After the 21-day brand audit in India, PepsiCo was found to be the top multinational polluter. Perfetti van Melle and Unilever came in as second and third, respectively. Other multinational corporations in the top 10 list are Coca-Cola, Mondelez, Nestle, Procter & Gamble, McDonald’s, and Ferrero SpA. Among Indian companies, Amul, Britannia, ITC, Parle, and Haldiram are  in the top 10 list. In audits conducted in multiple cities in the Philippines and Indonesia, Unilever, Procter and Gamble, Nestle, PT Torabika, Colgate-Palmolive, and Coca-Cola are among the top 10 multinational polluters.

“For far too long, multinational companies have been making billions of dollars from selling products that come in single-use low-value plastic packaging with no regard to how the resulting waste is managed,” said Von Hernandez, Global Coordinator of the #breakfreefromplastic movement. “The corporations responsible for the proliferation of these single-use, zero-value, and non-recyclable plastics need to own up to the massive pollution associated with their brands and products. They must clean up their act and start investing in alternative packaging materials and delivery systems that are ecologically sustainable for the people and the planet,” he added.

While clean-ups tend to be a feel-good activity that help raise awareness about plastic pollution, they fail to stop plastic pollution or identify and hold accountable those responsible for pollution. “We’re sick and tired of being blamed and of cleaning up the mess produced by corporations. By identifying who’s behind the waste that’s polluting our countries and demanding change, we aim to make clean-ups a thing of the past,” said Pratibha Sharma, GAIA’s India Coordinator.

Waste and brand audit in Delhi. Photo courtesy of Chintan.

Many of the multinational brands identified to be most responsible for plastic pollution through clean-up and audit activities have announced commitments to make their packaging more recyclable. However,recycling alone is not enough to staunch the steady flow of new plastic. Since the 1950s, only 9% of plastic ever made has been recycled, while plastic production is slated to increase by 40% in the next decade.

The plastic recycling trade has allowed countries in the global north to export these problem plastics to poorer countries unequipped to deal with this plastic tsunami, where most end up in landfills or the surrounding environment. “In addition to dealing with huge volumes of disposable plastics, we have to fight unsustainable incineration technologies that are being peddled to us as solutions,” said David Sutasurya, Executive Director of Yayasan Pengembangan Biosains dan Bioteknologi (YPBB).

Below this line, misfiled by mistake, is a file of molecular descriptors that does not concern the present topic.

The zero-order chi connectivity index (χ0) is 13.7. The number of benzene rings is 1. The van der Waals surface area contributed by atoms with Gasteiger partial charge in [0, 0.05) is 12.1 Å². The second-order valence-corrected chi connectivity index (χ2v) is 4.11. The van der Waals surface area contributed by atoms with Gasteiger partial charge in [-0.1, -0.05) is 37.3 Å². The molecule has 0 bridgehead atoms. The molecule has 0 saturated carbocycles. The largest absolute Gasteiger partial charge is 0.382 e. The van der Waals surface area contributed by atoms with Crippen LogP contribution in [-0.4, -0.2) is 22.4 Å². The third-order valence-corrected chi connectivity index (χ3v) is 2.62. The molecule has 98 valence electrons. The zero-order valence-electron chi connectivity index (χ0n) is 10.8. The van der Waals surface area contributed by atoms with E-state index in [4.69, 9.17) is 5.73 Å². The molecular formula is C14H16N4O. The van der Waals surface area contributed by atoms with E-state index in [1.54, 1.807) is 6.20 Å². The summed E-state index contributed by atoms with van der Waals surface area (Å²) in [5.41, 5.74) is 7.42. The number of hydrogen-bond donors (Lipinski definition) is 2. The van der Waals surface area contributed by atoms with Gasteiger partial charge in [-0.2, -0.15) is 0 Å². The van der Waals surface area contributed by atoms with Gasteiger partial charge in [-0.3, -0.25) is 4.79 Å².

“We can’t recycle our way out of this problem. Much of the plastic packaging currently on the market contains toxic additives that put recycling workers’ and waste pickers’ health at risk. The only way forward is for major consumer-facing corporations to stop producing single-use products and packaging that are used for seconds and then lead to pollution forever,” Sharma added.

In stark contrast to corporations’ inadequacy in addressing the plastic pollution problem, communities across Asia are demonstrating Zero Waste solutions that can be adopted by cities and regions throughout the world. In San Fernando, Pampanga, Philippines, 95% of waste is diverted from landfill through broad community participation, recycling, and composting programs. In Pune, India, a women’s waste-picker collective of over 3,000 recycled 50,000 tons of waste from 600,000 households in 2016. These Zero Waste systems are rooted in social justice and environmental protection.

As corporations continue to show their disregard for public health and the environment by refusing to take accountability for the pollution they cause, communities across Asia are working together to implement solutions that not only reduce pollution, but also develop systems that create jobs, protect public health, the environment, and the climate. They demand that governments and corporates heed the evidence, and step up to their roles, too.

 

RESOURCES

  • To view the pan India waste and brand audit report, click here.
  • To learn why brand audits are better than clean-ups and what a brand audit looks like, click here.

 

PRESS CONTACTS

  • Sherma E. Benosa, Communications Officer, GAIA Asia Pacific | sherma@no-burn.org | +63 9178157570
  • Jed Alegado, Communications Officer, Break Free From Plastic Asia Pacific | jed@breakfreefromplastic.org